Anton Mishchenko, chief executive, YouTeam
Anton Mishchenko, chief executive, YouTeam © YouTeam

Ambitious Ukrainian entrepreneurs are endeavouring to move their ailing, crisis-torn economy towards a high-tech one, far removed from the traditional government-subsidised smokestack industries that are controlled by a handful of oligarchs.

Most western start-ups would not encounter the same challenges. Alex Podopryhora, who runs M2Epro in the eastern city of Dnipropetrovsk with his brother, says the conflict with Russia has been unnerving at times.

The company’s initial projects included developing electronic platforms for foreign exchange trading and warehouse management systems for western investors. When Russian-backed separatists staged a rebellion in the nearby Donbass region at the beginning of 2014, the fallout threatened to destabilise Dnipropetrovsk.

“The war was just 90 kilometres away, there was a lot of unrest and gangs of thugs were beating up pro-Ukrainian students,” recalls Mr Podopryhora, who is also an investment banker at Grupo Santander.

“Our main backer and client, eBay, was concerned about its investment.”

So worried was Mr Podopryhora that he almost moved 11 programmers and their equipment to eastern Poland, but fortunately the situation calmed down.

The company has since worked with eBay to develop e-commerce products, and has developed software that lets sellers trade simultaneously on online market places, including Amazon, eBay and Rakuten for a fee.

M2Epro, which is moving into profit for the first time in its eight-year history, is part of a wave of businesses hoping to move Ukraine from an old-fashioned to a high-tech economy. Some feel this transformation is too slow. Last year, during the Yalta European Strategy summit in Kyiv, former Israeli President Shimon Peres urged Ukraine’s businesses to prepare for a high-tech future as a means of freeing the country from its troubles. Others agree.

“Information technology is not an oligarchical business like coal, steel or metallurgy and needs western investors to help it thrive,” says former Ukrainian presidential adviser Vadym Karasyov.

He adds that the Donbass conflict needs to be resolved and the economy reformed to create better conditions and opportunities for small and medium-sized businesses.

But even without these changes, the country’s 2,000 IT start-ups will increase to more than 5,000 within three years, says Andrey Kolodyuk, founder and chairman of investment firm AVentures Capital, who divides his time between Kyiv and Silicon Valley.

More than $100m of private equity was pumped into Ukraine start-ups in 2015 alone, says Mr Kolodyuk, citing the success of Viktor Shaburov, who founded the Looksery mobile application for enhancing pictures in 2013. He sold it two years later to Snapchat for $150m.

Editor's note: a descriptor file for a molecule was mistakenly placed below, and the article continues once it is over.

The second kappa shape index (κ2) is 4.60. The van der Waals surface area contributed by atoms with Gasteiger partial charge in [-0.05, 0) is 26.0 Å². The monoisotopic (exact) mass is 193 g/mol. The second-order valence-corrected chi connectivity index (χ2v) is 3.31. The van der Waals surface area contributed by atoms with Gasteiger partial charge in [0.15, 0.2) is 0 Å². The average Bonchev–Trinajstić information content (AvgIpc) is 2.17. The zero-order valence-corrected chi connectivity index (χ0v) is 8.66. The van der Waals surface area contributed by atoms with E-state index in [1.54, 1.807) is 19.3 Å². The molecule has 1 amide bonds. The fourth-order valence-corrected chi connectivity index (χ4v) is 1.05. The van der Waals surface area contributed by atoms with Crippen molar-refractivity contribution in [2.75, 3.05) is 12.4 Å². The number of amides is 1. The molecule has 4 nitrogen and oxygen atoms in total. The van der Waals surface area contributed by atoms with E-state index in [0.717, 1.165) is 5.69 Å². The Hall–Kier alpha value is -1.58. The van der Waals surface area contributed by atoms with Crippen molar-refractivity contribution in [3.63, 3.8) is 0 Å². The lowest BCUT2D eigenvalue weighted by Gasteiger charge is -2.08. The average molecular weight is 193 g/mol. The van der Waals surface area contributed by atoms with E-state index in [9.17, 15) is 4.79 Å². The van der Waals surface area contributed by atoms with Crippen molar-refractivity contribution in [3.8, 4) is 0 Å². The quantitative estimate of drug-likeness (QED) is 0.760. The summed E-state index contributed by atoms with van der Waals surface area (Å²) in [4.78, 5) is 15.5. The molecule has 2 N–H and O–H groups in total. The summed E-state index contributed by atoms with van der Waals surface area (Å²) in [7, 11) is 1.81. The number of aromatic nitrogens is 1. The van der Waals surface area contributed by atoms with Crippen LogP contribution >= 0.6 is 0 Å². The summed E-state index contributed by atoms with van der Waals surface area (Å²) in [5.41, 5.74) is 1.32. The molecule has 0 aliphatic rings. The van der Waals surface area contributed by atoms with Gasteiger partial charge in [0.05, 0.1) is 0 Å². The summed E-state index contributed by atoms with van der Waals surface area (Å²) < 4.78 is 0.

Like many companies launched by Ukrainians, Looksery is based in San Francisco. Most start-ups employ programmers in Ukraine, but register companies in Europe or the US, with a marketing office in London, to satisfy western clients.

“The London office is a big selling point for us,” says Anton Mishchenko, chief executive of YouTeam, which employs four staff in London and four in the Ukrainian city Lviv, and helps other start-ups launch internationally.

Creating an international audience for its products is one of the tasks facing Oksana Borysenko, chief executive of Enable Talk, which has developed sensor-equipped gloves that translate sign language into text on a mobile phone, easing communication between deaf and hearing people.

Ms Borysenko advises the minister of economic development and trade and is head of the Digital Ukraine trade association.

She works with IT hubs in Kyiv, Lviv, Kharkiv and Odessa as well as training tech entrepreneurs in business techniques including sales, marketing and registering and protecting their ideas.

Ms Borysenko’s main concern is the brain-drain, with foreign investors taking Ukrainian IT teams to Poland, Slovakia and Slovenia, for greater safety.

“Start-ups in Ukraine have the possibility to revolutionise the economy, but only if there is no war,” she says.

Vitali Klitschko, Kyiv’s mayor, is trying to resurrect the mothballed Bionic Hill IT business park. He is also helping develop the Seed Forum Ukraine project, with Norwegian government backing. The forum is a global network that aims to marry would-be entrepreneurs with investors.

Despite the conflict with Russia, the mood in the IT sector is buoyant. Venture capitalist Mr Kolodyuk says Ukraine is now specialising in the internet of things, blockchain and bitcoin. The first $1bn tech start-up is within reach. “There will be unicorns in five years with founders of Ukrainian origin,” he says.

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